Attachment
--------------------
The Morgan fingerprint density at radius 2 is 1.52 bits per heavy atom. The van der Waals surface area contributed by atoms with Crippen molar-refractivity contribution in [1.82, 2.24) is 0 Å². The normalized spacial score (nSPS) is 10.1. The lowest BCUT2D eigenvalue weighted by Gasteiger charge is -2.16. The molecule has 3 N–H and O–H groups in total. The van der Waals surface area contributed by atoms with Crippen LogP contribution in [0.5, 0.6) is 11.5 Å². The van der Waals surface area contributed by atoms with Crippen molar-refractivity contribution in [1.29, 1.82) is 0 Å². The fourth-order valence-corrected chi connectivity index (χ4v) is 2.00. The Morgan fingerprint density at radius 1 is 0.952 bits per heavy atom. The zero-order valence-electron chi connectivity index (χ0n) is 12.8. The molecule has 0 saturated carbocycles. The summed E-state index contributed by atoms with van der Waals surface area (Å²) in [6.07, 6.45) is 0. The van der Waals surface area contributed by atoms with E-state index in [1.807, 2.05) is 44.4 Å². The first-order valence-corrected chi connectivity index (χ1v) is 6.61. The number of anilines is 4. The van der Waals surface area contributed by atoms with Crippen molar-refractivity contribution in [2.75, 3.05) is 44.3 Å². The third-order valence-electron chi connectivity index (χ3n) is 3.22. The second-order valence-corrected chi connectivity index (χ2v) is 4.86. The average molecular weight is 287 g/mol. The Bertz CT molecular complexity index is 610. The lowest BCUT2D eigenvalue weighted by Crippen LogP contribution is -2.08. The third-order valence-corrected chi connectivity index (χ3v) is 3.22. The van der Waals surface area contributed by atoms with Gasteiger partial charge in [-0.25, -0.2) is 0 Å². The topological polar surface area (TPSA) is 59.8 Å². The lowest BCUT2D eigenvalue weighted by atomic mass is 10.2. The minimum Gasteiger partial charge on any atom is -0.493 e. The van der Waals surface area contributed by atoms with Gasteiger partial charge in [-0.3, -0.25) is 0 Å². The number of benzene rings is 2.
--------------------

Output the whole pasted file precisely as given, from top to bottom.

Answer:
The Morgan fingerprint density at radius 2 is 1.52 bits per heavy atom. The van der Waals surface area contributed by atoms with Crippen molar-refractivity contribution in [1.82, 2.24) is 0 Å². The normalized spacial score (nSPS) is 10.1. The lowest BCUT2D eigenvalue weighted by Gasteiger charge is -2.16. The molecule has 3 N–H and O–H groups in total. The van der Waals surface area contributed by atoms with Crippen LogP contribution in [0.5, 0.6) is 11.5 Å². The van der Waals surface area contributed by atoms with Crippen molar-refractivity contribution in [1.29, 1.82) is 0 Å². The fourth-order valence-corrected chi connectivity index (χ4v) is 2.00. The Morgan fingerprint density at radius 1 is 0.952 bits per heavy atom. The zero-order valence-electron chi connectivity index (χ0n) is 12.8. The molecule has 0 saturated carbocycles. The summed E-state index contributed by atoms with van der Waals surface area (Å²) in [6.07, 6.45) is 0. The van der Waals surface area contributed by atoms with E-state index in [1.807, 2.05) is 44.4 Å². The first-order valence-corrected chi connectivity index (χ1v) is 6.61. The number of anilines is 4. The van der Waals surface area contributed by atoms with Crippen molar-refractivity contribution in [2.75, 3.05) is 44.3 Å². The third-order valence-electron chi connectivity index (χ3n) is 3.22. The second-order valence-corrected chi connectivity index (χ2v) is 4.86. The average molecular weight is 287 g/mol. The Bertz CT molecular complexity index is 610. The lowest BCUT2D eigenvalue weighted by Crippen LogP contribution is -2.08. The third-order valence-corrected chi connectivity index (χ3v) is 3.22. The van der Waals surface area contributed by atoms with Gasteiger partial charge in [-0.25, -0.2) is 0 Å². The topological polar surface area (TPSA) is 59.8 Å². The lowest BCUT2D eigenvalue weighted by atomic mass is 10.2. The minimum Gasteiger partial charge on any atom is -0.493 e. The van der Waals surface area contributed by atoms with Gasteiger partial charge in [-0.3, -0.25) is 0 Å². The number of benzene rings is 2.